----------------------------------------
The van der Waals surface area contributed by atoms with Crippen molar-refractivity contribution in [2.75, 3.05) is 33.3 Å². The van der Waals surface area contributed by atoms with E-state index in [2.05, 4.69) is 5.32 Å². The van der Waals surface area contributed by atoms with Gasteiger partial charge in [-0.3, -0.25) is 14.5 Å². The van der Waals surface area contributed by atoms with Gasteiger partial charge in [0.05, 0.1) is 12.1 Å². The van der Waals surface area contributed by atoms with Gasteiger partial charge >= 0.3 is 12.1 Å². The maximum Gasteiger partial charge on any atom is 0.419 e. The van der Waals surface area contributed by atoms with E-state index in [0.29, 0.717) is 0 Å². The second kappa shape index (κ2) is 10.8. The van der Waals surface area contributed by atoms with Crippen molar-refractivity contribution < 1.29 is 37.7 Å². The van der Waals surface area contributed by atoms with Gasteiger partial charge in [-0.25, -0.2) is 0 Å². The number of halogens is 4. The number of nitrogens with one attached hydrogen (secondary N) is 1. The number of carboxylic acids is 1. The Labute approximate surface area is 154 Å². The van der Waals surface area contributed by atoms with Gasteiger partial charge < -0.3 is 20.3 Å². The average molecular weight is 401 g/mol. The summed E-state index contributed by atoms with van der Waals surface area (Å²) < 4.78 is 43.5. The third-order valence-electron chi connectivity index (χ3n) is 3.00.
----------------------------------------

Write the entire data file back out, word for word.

The van der Waals surface area contributed by atoms with Crippen molar-refractivity contribution in [2.75, 3.05) is 33.3 Å². The van der Waals surface area contributed by atoms with E-state index in [2.05, 4.69) is 5.32 Å². The van der Waals surface area contributed by atoms with Gasteiger partial charge in [-0.3, -0.25) is 14.5 Å². The van der Waals surface area contributed by atoms with Gasteiger partial charge in [0.05, 0.1) is 12.1 Å². The van der Waals surface area contributed by atoms with Gasteiger partial charge >= 0.3 is 12.1 Å². The maximum Gasteiger partial charge on any atom is 0.419 e. The van der Waals surface area contributed by atoms with E-state index in [0.29, 0.717) is 0 Å². The second kappa shape index (κ2) is 10.8. The van der Waals surface area contributed by atoms with Crippen molar-refractivity contribution < 1.29 is 37.7 Å². The van der Waals surface area contributed by atoms with Gasteiger partial charge in [-0.25, -0.2) is 0 Å². The number of halogens is 4. The number of nitrogens with one attached hydrogen (secondary N) is 1. The number of carboxylic acids is 1. The Labute approximate surface area is 154 Å². The van der Waals surface area contributed by atoms with Gasteiger partial charge < -0.3 is 20.3 Å². The average molecular weight is 401 g/mol. The summed E-state index contributed by atoms with van der Waals surface area (Å²) < 4.78 is 43.5. The third-order valence-electron chi connectivity index (χ3n) is 3.00.